The Battle of Mars-La-Tour was fought on 16 August 1870, during the Franco-Prussian War, near the town of Mars-La-Tour in northeast France. Two Prussian corps encountered the entire French Army of the Rhine in a meeting engagement and, surprisingly, successfully forced the Army of the Rhine to retreat into the fortress of Metz.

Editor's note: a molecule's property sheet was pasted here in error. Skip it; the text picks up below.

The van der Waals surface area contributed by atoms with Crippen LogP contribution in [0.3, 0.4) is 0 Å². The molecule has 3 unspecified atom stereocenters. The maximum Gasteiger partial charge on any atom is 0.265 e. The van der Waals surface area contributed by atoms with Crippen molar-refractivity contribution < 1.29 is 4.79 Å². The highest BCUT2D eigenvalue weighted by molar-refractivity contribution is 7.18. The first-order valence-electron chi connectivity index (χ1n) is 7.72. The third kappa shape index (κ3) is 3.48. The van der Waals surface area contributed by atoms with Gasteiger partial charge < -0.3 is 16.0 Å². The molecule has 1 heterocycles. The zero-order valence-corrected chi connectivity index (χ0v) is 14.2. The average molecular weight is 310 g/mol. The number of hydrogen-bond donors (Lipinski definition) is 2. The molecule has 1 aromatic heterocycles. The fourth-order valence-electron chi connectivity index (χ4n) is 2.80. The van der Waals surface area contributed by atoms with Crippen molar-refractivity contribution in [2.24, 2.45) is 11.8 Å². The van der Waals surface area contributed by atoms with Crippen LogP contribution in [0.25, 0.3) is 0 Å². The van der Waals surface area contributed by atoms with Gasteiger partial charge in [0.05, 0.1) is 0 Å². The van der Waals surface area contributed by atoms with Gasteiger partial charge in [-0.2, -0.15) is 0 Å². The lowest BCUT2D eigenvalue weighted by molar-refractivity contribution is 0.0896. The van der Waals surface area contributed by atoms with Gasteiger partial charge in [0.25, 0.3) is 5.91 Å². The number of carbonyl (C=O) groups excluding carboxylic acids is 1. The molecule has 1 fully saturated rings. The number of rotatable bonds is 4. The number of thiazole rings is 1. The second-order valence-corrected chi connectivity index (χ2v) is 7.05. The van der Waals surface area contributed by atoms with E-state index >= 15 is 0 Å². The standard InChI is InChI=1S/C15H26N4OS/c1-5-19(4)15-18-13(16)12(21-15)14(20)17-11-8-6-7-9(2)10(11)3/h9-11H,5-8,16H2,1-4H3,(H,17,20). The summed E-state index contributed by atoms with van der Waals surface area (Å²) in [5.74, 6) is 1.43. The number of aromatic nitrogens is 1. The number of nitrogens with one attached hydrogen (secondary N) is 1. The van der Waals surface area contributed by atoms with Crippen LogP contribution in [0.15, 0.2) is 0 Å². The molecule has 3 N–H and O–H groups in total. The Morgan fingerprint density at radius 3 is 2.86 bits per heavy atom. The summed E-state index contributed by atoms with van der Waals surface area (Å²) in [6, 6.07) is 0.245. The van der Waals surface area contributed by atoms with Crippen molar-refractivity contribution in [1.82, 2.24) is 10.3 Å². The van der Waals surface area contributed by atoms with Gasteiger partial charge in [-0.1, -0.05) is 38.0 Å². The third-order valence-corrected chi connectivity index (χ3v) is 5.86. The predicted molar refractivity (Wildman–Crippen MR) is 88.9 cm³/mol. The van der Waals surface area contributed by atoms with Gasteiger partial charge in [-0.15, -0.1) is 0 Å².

A cavalry patrol, the 1st Squadron of 1st Hanoverian Dragoon Regiment No. 9, led by Rittmeister [captain] Oskar von Blumenthal, discovered that 130,000 French troops, after suffering several defeats at the front, were attempting to escape from Metz to join with French forces at Verdun. This intelligence prompted General Prince Frederick Charles to send, on 16 August 1870, a grossly outnumbered group of 30,000 men of the advanced III Corps under General Constantin von Alvensleben with orders to cut them off. They located the French Army near Vionville, east of Mars-la-Tour. Despite being outnumbered more than four to one, III Corps routed the French and captured Vionville, blocking any further escape attempts to the west. Once prevented from retreat, the French inside Metz had no choice but to fight a battle that would see the last major cavalry engagement in Western Europe. III Corps, reinforced by X Corps under Konstantin Bernhard von Voigts-Rhetz, was devastated by incessant cavalry charges, losing over half its soldiers, while the French suffered equivalent numerical losses of 17,000 soldiers, but still held on to overwhelming numerical superiority.
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